It’s been a few months, so it must be time to talk about women and “the draft” again. As if on cue, the U.S. Senate last week voted 85-13 in favor of the 2017 National Defense Authorization Act. Inside was a provision that will require women ages 18 to 26 to sign up for the Selective Service. The bill goes to the House next. And given that the world has now had enough time to debate and digest the idea of an equal draft, I think it will be hard for any politician who believes in equal rights and opportunity to kill.

The problem with this issue, however, is how much mystery and misinformation surrounds it. Also, it turns regular politics on its head, often causing some feminists to argue against equality; some traditionalists to promote sending women off to combat; and some pro-choice advocates to find themselves saying that, in the matter of national security, perhaps just men, or both men and women, should not have any choice at all.

Case in point: In a report for the Huffington Post, Jennifer Bendery, White House and Congressional Reporter, wrote, “It’s weird that the issue is being debated since the draft, also known as Selective Service, hasn’t been in use since 1973.”

Bendery is wrong, on all accounts.

First of all, “the draft” and registration for “Selective Service” are not supposed to be interchangeable terms. Selective Service, or at least, registration for it, has most definitely been in use since 1973. Every year, young men are required to register for Selective Service on the occasion of their 18th birthday. Until they are 26, are also are required to update the government on all of their moves and their home address. The penalty for not doing so amounts to jail time, up to a $250,000 fine, no consideration for federal loans and ineligibility to enter into a government job.

These penalties, by the way, really only impact financially disadvantaged boys in our society. The government has not expended much energy hunting down nonregistrants for jail time or fines, but it is absolutely a reality that men cannot get financial aid or apply for government jobs if they are not registered. Meaning, if mom and dad can pay for your college without financial aid, you effectively have no consequence for not registering. If you need assistance, however, you’ll have to promise Uncle Sam your life first.

“The draft,” whereby the government calls up men registered with Selective Service for compulsory military duty, has not been in use since 1973. But that doesn’t mean men haven’t been subjected to the penalties for nonregistration or that they haven’t, by virtue of having their names on the government’s list, considered each national crisis or war in a very personal way.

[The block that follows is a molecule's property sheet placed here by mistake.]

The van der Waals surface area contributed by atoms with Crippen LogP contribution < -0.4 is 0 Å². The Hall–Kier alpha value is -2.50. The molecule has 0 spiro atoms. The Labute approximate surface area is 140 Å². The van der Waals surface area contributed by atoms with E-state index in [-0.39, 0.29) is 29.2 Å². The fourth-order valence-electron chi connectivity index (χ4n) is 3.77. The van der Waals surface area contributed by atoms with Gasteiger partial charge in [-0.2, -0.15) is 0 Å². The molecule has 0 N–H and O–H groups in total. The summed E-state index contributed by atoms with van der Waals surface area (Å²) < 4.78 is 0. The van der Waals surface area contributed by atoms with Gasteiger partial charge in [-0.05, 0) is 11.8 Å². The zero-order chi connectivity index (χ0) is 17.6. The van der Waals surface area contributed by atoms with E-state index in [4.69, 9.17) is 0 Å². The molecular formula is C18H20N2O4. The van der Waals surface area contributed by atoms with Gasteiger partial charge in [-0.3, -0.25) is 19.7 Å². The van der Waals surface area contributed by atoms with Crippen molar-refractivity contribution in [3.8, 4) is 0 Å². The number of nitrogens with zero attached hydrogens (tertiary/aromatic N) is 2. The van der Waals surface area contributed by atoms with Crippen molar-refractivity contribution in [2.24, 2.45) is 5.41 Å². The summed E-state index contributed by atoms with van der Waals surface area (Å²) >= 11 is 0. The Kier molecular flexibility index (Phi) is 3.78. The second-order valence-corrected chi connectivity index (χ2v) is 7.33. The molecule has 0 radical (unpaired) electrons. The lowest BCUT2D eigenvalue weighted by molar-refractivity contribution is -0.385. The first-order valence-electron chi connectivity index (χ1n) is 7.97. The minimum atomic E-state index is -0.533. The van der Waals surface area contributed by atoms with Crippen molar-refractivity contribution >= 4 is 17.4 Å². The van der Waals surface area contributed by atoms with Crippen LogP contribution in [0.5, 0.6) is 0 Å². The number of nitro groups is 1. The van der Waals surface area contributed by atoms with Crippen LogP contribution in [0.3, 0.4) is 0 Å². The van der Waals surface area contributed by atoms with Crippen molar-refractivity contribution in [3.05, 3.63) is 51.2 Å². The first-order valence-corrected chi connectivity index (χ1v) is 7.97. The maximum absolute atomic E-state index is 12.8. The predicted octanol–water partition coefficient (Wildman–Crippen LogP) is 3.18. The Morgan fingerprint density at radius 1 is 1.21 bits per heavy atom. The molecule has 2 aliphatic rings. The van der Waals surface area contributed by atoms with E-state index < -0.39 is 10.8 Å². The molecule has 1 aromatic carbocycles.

Women have never been subjected to any of the above, including the penalties. Women, however, have recently gained entrance into all aspects of military service, including combat, if they choose. For years we fought to prove we can do anything a man can do, and now we have earned that right. But some women seem to want this caveat: “unless it means registering for possible military duty and being subjected to financial penalties if I don’t.”

A common argument here is “but not all women want to serve in the military” or “not all women are capable or serving in the military.” Substitute “men” for “women” in those sentences, and you have the crux of this dilemma. Can we really say that every male ages 18 to 26 years old is capable of serving in the military or is interested in doing so? Would it be sexist to assume as much?

Ms. Bendery, all of this is why we are debating “the draft” now. It’s not “weird”; it’s time.

For too long, Selective Service has not been on women’s minds, especially if they don’t have sons. Perhaps this “weirdly” came out of the blue for Bendery and others, but it’s a lived reality for millions of young men, and it has been for quite some time. While the rest of the world championed women having their rights — the right to work outside the home, the right to have a baby or an abortion, the right to serve in combat — men have been quietly registering for Selective Service or, except for the financially independent minority, living with the realities of nonregistration.

Despite my military upbringing and military husband, I am against Selective Service for either gender. The country never cared, however, until drafting women was on the table. So my only glimmer of hope is this: In the history of the world, it often has been women who influenced massive change. Now that it is their life, financial aid and “choice” at stake, perhaps they will finally change Selective Service, too.

Maine writer and columnist Sarah Smiley’s writing is syndicated weekly to publications across the country. She may be reached at